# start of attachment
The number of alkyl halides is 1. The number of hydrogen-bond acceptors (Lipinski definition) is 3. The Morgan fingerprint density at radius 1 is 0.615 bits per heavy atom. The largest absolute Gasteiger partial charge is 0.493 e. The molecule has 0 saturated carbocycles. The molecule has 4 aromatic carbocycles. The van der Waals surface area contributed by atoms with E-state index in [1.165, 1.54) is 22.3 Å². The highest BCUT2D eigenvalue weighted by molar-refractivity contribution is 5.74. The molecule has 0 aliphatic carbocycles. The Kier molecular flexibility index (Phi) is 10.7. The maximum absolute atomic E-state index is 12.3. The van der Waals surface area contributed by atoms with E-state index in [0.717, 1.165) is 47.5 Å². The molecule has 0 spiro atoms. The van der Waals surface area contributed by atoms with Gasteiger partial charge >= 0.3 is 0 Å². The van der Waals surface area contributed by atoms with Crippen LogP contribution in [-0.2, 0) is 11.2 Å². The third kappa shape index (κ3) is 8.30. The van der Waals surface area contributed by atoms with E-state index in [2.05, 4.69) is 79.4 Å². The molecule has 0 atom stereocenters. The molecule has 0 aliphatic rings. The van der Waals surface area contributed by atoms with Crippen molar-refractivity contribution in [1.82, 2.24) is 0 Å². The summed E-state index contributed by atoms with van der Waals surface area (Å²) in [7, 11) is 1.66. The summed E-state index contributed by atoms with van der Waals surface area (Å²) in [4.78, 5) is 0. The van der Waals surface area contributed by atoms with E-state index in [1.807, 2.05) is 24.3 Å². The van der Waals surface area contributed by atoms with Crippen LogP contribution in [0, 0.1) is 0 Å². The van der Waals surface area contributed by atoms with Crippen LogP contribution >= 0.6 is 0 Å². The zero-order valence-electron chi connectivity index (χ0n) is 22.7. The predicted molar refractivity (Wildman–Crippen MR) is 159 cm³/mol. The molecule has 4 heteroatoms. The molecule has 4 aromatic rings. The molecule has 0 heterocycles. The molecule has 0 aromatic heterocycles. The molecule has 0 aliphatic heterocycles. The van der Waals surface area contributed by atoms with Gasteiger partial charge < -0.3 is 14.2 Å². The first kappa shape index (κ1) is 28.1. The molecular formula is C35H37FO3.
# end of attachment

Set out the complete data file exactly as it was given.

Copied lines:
The number of alkyl halides is 1. The number of hydrogen-bond acceptors (Lipinski definition) is 3. The Morgan fingerprint density at radius 1 is 0.615 bits per heavy atom. The largest absolute Gasteiger partial charge is 0.493 e. The molecule has 0 saturated carbocycles. The molecule has 4 aromatic carbocycles. The van der Waals surface area contributed by atoms with E-state index in [1.165, 1.54) is 22.3 Å². The highest BCUT2D eigenvalue weighted by molar-refractivity contribution is 5.74. The molecule has 0 aliphatic carbocycles. The Kier molecular flexibility index (Phi) is 10.7. The maximum absolute atomic E-state index is 12.3. The van der Waals surface area contributed by atoms with E-state index in [0.717, 1.165) is 47.5 Å². The molecule has 0 spiro atoms. The van der Waals surface area contributed by atoms with Gasteiger partial charge >= 0.3 is 0 Å². The van der Waals surface area contributed by atoms with Crippen LogP contribution in [-0.2, 0) is 11.2 Å². The third kappa shape index (κ3) is 8.30. The van der Waals surface area contributed by atoms with E-state index in [2.05, 4.69) is 79.4 Å². The molecule has 0 atom stereocenters. The molecule has 0 aliphatic rings. The van der Waals surface area contributed by atoms with Crippen molar-refractivity contribution in [1.82, 2.24) is 0 Å². The summed E-state index contributed by atoms with van der Waals surface area (Å²) in [7, 11) is 1.66. The summed E-state index contributed by atoms with van der Waals surface area (Å²) in [4.78, 5) is 0. The van der Waals surface area contributed by atoms with E-state index in [1.807, 2.05) is 24.3 Å². The van der Waals surface area contributed by atoms with Crippen LogP contribution in [0, 0.1) is 0 Å². The van der Waals surface area contributed by atoms with Crippen LogP contribution >= 0.6 is 0 Å². The zero-order valence-electron chi connectivity index (χ0n) is 22.7. The predicted molar refractivity (Wildman–Crippen MR) is 159 cm³/mol. The molecule has 4 heteroatoms. The molecule has 4 aromatic rings. The molecule has 0 heterocycles. The molecule has 0 aromatic heterocycles. The molecule has 0 aliphatic heterocycles. The van der Waals surface area contributed by atoms with Gasteiger partial charge < -0.3 is 14.2 Å². The first kappa shape index (κ1) is 28.1. The molecular formula is C35H37FO3.